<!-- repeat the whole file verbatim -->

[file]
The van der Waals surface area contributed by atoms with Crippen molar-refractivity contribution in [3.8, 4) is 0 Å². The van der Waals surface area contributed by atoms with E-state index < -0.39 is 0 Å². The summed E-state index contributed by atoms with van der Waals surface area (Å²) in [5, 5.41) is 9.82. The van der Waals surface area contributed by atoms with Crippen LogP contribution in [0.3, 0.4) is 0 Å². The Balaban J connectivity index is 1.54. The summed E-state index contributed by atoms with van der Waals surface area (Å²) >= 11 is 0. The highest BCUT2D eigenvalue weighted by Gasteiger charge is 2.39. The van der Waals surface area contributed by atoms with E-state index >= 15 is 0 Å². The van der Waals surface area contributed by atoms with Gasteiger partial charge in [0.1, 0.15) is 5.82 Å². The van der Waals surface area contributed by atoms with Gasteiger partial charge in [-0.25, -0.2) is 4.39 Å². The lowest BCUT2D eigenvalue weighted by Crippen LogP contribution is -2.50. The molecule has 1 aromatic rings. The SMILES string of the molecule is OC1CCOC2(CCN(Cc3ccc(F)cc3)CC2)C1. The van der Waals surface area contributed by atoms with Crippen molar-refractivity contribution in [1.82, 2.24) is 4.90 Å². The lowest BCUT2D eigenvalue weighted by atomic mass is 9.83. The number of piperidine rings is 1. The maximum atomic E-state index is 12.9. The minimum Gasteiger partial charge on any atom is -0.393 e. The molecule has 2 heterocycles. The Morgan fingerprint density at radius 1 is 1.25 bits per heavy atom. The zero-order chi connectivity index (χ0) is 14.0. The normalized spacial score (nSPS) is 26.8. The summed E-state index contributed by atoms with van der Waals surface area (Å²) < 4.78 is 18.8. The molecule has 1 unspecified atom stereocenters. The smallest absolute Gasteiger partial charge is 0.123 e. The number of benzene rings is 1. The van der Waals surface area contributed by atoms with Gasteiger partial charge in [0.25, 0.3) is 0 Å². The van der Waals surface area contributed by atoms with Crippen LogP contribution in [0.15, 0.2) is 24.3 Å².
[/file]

The van der Waals surface area contributed by atoms with Crippen molar-refractivity contribution in [3.8, 4) is 0 Å². The van der Waals surface area contributed by atoms with E-state index < -0.39 is 0 Å². The summed E-state index contributed by atoms with van der Waals surface area (Å²) in [5, 5.41) is 9.82. The van der Waals surface area contributed by atoms with Crippen LogP contribution in [0.3, 0.4) is 0 Å². The Balaban J connectivity index is 1.54. The summed E-state index contributed by atoms with van der Waals surface area (Å²) >= 11 is 0. The highest BCUT2D eigenvalue weighted by Gasteiger charge is 2.39. The van der Waals surface area contributed by atoms with E-state index >= 15 is 0 Å². The van der Waals surface area contributed by atoms with Gasteiger partial charge in [0.1, 0.15) is 5.82 Å². The van der Waals surface area contributed by atoms with Gasteiger partial charge in [-0.25, -0.2) is 4.39 Å². The lowest BCUT2D eigenvalue weighted by Crippen LogP contribution is -2.50. The molecule has 1 aromatic rings. The SMILES string of the molecule is OC1CCOC2(CCN(Cc3ccc(F)cc3)CC2)C1. The van der Waals surface area contributed by atoms with Crippen molar-refractivity contribution in [1.82, 2.24) is 4.90 Å². The lowest BCUT2D eigenvalue weighted by atomic mass is 9.83. The number of piperidine rings is 1. The maximum atomic E-state index is 12.9. The minimum Gasteiger partial charge on any atom is -0.393 e. The molecule has 2 heterocycles. The Morgan fingerprint density at radius 1 is 1.25 bits per heavy atom. The zero-order chi connectivity index (χ0) is 14.0. The normalized spacial score (nSPS) is 26.8. The summed E-state index contributed by atoms with van der Waals surface area (Å²) < 4.78 is 18.8. The molecule has 1 unspecified atom stereocenters. The smallest absolute Gasteiger partial charge is 0.123 e. The number of benzene rings is 1. The van der Waals surface area contributed by atoms with Gasteiger partial charge in [0.25, 0.3) is 0 Å². The van der Waals surface area contributed by atoms with Crippen LogP contribution in [0.15, 0.2) is 24.3 Å².